Updated: Apr 7

Jerome Baker Designs helped pioneer the glass smokeware industry, becoming the largest bong producer in the world…that is, until Operation Pipe Dreams caused the company to go up in smoke. Nearly 20 years later, they’ve risen from the ashes to reclaim their place of prominence in the glass game.

Functional glass art is a huge part of our culture. Heady borosilicate bongs and bubblers are not only the method by which glass artists express their creativity and earn a living—they’re also a way for us potheads to reflect our personalities through our paraphernalia. Of course, none of the amazing artistry we see today would exist were it not for the Pyrex pioneers who paved the way. And when it comes to glass smokeware, it doesn’t get much more old school than Jerome Baker.


The story of Jerome Baker Designs begins, unsurprisingly, along Shakedown Street in the parking lot of a Grateful Dead show in Foxboro, Massachusetts in July 1989. It was there that a young Deadhead from Miami by the name of Jason Harris—who was attending junior college in the suburbs of Boston—met a bearded hippie from Eugene, Oregon selling glass pipes by the name of Bob Snodgrass. After graduating in 1991, Harris enrolled in the art program at the University of Oregon, moved out to Eugene, and decided to reach out to the pipe maker.

Bob Snodgrass
"Godfather of Glass" Bob Snodgrass

"My first week out there I looked him up in the white pages, called him up, and said, ‘Hey—I just moved here from the East Coast…can I come over and check you guys out?’ And they said, ‘Sure, come over.’ I visited them in their little trailer in Glenwood, Bob had his overalls on... he was the coolest dude I’d ever met. I just wanted to be like him instantly."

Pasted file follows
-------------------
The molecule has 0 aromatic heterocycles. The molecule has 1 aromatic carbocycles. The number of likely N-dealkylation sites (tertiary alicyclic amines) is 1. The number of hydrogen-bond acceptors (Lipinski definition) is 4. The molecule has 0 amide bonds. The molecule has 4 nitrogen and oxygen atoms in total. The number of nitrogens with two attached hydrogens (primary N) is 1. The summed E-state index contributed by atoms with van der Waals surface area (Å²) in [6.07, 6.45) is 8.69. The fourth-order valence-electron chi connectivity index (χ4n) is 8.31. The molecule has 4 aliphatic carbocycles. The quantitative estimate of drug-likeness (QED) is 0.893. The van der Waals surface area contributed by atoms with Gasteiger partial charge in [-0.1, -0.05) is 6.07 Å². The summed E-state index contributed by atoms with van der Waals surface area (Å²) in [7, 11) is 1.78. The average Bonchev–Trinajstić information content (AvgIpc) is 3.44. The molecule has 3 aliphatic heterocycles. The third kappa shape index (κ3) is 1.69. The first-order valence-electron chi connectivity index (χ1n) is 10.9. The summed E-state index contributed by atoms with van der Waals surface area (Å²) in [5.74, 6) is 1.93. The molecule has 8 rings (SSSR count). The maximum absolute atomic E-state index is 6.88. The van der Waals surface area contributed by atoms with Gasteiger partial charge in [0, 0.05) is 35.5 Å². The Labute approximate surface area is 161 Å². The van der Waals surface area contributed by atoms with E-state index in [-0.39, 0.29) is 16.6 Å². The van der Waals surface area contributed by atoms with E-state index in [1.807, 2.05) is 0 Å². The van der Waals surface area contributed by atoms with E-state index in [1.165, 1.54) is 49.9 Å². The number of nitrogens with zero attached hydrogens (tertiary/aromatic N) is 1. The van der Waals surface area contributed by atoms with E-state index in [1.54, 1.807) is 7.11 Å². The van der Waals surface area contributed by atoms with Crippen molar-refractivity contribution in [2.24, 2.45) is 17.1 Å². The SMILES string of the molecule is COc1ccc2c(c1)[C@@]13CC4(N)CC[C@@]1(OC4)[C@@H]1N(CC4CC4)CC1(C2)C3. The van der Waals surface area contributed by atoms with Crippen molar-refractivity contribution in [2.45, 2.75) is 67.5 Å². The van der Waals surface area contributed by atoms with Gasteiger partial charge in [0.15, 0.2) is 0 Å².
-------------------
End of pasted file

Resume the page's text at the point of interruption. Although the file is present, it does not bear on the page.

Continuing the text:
Known as the Godfather of Glass, Snodgrass invented two groundbreaking glassblowing techniques: fuming, aka color-changing glass (spraying precious metals into the glass to create a mirror-like effect as the inside blackens from smoke), and the "pushed-in bowl." His individualism and ingenuity would inspire and influence all those to follow.

"There was just some magical attraction to Bob—he’s just that kind of being," Harris says. "It’s like being around a master—not in a technical sense, but in an imaginative sense. It's more like wizardry."

“There was just some magical attraction to Bob. It’s like being around a master... like wizardry.”

In the months that followed, Jason saved his money, bought a torch, and began studying under Snodgrass as one of only ten apprentices.

“There was an energy in the air surrounding that pipe makers’ scene at the time,” he recalls fondly, “something that I would consider akin to when Manet, Monet, and Picasso were hanging out together in Paris, understanding that there’s a movement or a renaissance going on and they were a part of it. It was magical.”

Glassblowers at the round table
Flame working at the round table.

In 1993, Harris and fellow apprentice Chris Shave (founder of Jah Creations Glass) started working together—first at a small garage studio down the street from Snodgrass’ shop, then in a larger studio with another fellow student, Dan K. Dan was the first of the group to earn a formal degree in the art; he’d attended Salem Community College in New Jersey (the only school to offer a degree in scientific flameworking). It was Dan who introduced the group to the big Carlisle CC Burner torch and he